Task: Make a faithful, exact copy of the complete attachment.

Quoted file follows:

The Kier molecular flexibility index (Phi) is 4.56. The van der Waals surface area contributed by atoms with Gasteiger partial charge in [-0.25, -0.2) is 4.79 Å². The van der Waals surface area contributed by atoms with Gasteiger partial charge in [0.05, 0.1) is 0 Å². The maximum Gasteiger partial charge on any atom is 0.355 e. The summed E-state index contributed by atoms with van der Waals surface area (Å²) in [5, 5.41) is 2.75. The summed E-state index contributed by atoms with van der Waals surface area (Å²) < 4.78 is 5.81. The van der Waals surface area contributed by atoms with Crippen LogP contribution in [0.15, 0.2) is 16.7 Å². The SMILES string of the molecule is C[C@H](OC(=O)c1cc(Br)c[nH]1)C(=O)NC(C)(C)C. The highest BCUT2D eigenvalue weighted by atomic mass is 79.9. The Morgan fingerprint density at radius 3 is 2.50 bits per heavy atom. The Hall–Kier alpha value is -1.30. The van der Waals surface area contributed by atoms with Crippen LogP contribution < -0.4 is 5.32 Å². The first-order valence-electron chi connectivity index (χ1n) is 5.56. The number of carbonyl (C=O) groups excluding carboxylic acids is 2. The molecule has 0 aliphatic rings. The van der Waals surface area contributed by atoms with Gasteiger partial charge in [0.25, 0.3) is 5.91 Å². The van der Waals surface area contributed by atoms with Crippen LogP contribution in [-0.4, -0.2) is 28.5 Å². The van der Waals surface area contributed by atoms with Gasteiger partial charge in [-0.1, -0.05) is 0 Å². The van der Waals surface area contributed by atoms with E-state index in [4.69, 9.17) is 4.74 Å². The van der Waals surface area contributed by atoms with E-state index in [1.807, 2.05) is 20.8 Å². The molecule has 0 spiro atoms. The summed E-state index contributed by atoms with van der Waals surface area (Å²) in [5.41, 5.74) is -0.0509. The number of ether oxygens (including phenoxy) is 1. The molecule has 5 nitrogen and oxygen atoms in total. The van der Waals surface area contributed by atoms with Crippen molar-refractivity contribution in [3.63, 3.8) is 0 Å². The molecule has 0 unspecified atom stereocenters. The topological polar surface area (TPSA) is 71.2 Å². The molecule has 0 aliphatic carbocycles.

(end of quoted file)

The Kier molecular flexibility index (Phi) is 4.56. The van der Waals surface area contributed by atoms with Gasteiger partial charge in [-0.25, -0.2) is 4.79 Å². The van der Waals surface area contributed by atoms with Gasteiger partial charge in [0.05, 0.1) is 0 Å². The maximum Gasteiger partial charge on any atom is 0.355 e. The summed E-state index contributed by atoms with van der Waals surface area (Å²) in [5, 5.41) is 2.75. The summed E-state index contributed by atoms with van der Waals surface area (Å²) < 4.78 is 5.81. The van der Waals surface area contributed by atoms with Crippen LogP contribution in [0.15, 0.2) is 16.7 Å². The SMILES string of the molecule is C[C@H](OC(=O)c1cc(Br)c[nH]1)C(=O)NC(C)(C)C. The highest BCUT2D eigenvalue weighted by atomic mass is 79.9. The Morgan fingerprint density at radius 3 is 2.50 bits per heavy atom. The Hall–Kier alpha value is -1.30. The van der Waals surface area contributed by atoms with Crippen LogP contribution < -0.4 is 5.32 Å². The first-order valence-electron chi connectivity index (χ1n) is 5.56. The number of carbonyl (C=O) groups excluding carboxylic acids is 2. The molecule has 0 aliphatic rings. The van der Waals surface area contributed by atoms with Gasteiger partial charge in [0.25, 0.3) is 5.91 Å². The van der Waals surface area contributed by atoms with Crippen LogP contribution in [-0.4, -0.2) is 28.5 Å². The van der Waals surface area contributed by atoms with Gasteiger partial charge in [-0.1, -0.05) is 0 Å². The van der Waals surface area contributed by atoms with E-state index in [4.69, 9.17) is 4.74 Å². The van der Waals surface area contributed by atoms with E-state index in [1.807, 2.05) is 20.8 Å². The molecule has 0 spiro atoms. The summed E-state index contributed by atoms with van der Waals surface area (Å²) in [5.41, 5.74) is -0.0509. The number of ether oxygens (including phenoxy) is 1. The molecule has 5 nitrogen and oxygen atoms in total. The van der Waals surface area contributed by atoms with Crippen molar-refractivity contribution in [3.63, 3.8) is 0 Å². The molecule has 0 unspecified atom stereocenters. The topological polar surface area (TPSA) is 71.2 Å². The molecule has 0 aliphatic carbocycles.